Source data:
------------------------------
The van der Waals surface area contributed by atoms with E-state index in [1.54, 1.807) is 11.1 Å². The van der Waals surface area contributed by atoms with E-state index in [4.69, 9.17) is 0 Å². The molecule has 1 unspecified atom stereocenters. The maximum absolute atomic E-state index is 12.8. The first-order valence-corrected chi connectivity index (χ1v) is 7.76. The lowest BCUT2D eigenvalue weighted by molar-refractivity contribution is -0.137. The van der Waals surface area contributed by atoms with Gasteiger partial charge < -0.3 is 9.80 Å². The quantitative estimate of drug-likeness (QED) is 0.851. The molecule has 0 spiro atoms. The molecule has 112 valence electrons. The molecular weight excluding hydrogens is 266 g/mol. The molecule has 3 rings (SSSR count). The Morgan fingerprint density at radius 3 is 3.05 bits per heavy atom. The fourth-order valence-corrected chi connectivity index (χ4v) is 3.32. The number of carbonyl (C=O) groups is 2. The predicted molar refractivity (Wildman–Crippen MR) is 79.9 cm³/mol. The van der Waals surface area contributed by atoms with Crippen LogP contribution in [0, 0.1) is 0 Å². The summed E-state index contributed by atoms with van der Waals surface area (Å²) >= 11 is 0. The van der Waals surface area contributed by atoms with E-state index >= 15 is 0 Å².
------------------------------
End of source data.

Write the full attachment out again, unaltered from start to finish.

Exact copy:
The van der Waals surface area contributed by atoms with E-state index in [1.54, 1.807) is 11.1 Å². The van der Waals surface area contributed by atoms with E-state index in [4.69, 9.17) is 0 Å². The molecule has 1 unspecified atom stereocenters. The maximum absolute atomic E-state index is 12.8. The first-order valence-corrected chi connectivity index (χ1v) is 7.76. The lowest BCUT2D eigenvalue weighted by molar-refractivity contribution is -0.137. The van der Waals surface area contributed by atoms with Gasteiger partial charge < -0.3 is 9.80 Å². The quantitative estimate of drug-likeness (QED) is 0.851. The molecule has 0 spiro atoms. The molecule has 112 valence electrons. The molecular weight excluding hydrogens is 266 g/mol. The molecule has 3 rings (SSSR count). The Morgan fingerprint density at radius 3 is 3.05 bits per heavy atom. The fourth-order valence-corrected chi connectivity index (χ4v) is 3.32. The number of carbonyl (C=O) groups is 2. The predicted molar refractivity (Wildman–Crippen MR) is 79.9 cm³/mol. The van der Waals surface area contributed by atoms with Crippen LogP contribution in [0, 0.1) is 0 Å². The summed E-state index contributed by atoms with van der Waals surface area (Å²) >= 11 is 0. The van der Waals surface area contributed by atoms with E-state index >= 15 is 0 Å².